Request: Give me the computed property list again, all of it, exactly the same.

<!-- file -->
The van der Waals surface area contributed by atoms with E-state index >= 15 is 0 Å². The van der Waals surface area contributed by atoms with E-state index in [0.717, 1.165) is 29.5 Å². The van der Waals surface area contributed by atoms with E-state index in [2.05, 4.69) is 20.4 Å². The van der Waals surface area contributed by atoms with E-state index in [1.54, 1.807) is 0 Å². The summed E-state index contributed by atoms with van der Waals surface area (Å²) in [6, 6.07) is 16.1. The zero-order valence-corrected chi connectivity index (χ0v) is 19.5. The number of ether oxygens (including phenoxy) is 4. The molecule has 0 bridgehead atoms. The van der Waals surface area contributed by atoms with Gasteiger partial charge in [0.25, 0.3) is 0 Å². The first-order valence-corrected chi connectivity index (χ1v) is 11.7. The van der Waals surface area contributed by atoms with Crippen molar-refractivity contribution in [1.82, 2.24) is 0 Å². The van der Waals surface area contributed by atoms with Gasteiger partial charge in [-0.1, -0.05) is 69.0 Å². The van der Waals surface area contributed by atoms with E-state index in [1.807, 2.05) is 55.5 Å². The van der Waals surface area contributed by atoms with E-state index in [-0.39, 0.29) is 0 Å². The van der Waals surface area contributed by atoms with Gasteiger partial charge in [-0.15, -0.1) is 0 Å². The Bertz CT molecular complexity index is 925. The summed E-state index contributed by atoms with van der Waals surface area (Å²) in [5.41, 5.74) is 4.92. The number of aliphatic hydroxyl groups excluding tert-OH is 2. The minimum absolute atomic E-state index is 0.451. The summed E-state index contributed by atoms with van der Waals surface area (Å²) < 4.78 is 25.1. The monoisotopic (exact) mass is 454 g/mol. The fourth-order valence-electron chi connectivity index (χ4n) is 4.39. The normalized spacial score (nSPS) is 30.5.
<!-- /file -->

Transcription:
The van der Waals surface area contributed by atoms with E-state index >= 15 is 0 Å². The van der Waals surface area contributed by atoms with E-state index in [0.717, 1.165) is 29.5 Å². The van der Waals surface area contributed by atoms with E-state index in [2.05, 4.69) is 20.4 Å². The van der Waals surface area contributed by atoms with E-state index in [1.54, 1.807) is 0 Å². The summed E-state index contributed by atoms with van der Waals surface area (Å²) in [6, 6.07) is 16.1. The zero-order valence-corrected chi connectivity index (χ0v) is 19.5. The number of ether oxygens (including phenoxy) is 4. The molecule has 0 bridgehead atoms. The van der Waals surface area contributed by atoms with Gasteiger partial charge in [0.25, 0.3) is 0 Å². The first-order valence-corrected chi connectivity index (χ1v) is 11.7. The van der Waals surface area contributed by atoms with Crippen molar-refractivity contribution in [1.82, 2.24) is 0 Å². The van der Waals surface area contributed by atoms with Gasteiger partial charge in [-0.1, -0.05) is 69.0 Å². The van der Waals surface area contributed by atoms with E-state index in [1.807, 2.05) is 55.5 Å². The van der Waals surface area contributed by atoms with E-state index in [-0.39, 0.29) is 0 Å². The van der Waals surface area contributed by atoms with Gasteiger partial charge in [-0.15, -0.1) is 0 Å². The Bertz CT molecular complexity index is 925. The summed E-state index contributed by atoms with van der Waals surface area (Å²) in [5.41, 5.74) is 4.92. The number of aliphatic hydroxyl groups excluding tert-OH is 2. The minimum absolute atomic E-state index is 0.451. The summed E-state index contributed by atoms with van der Waals surface area (Å²) < 4.78 is 25.1. The monoisotopic (exact) mass is 454 g/mol. The fourth-order valence-electron chi connectivity index (χ4n) is 4.39. The normalized spacial score (nSPS) is 30.5.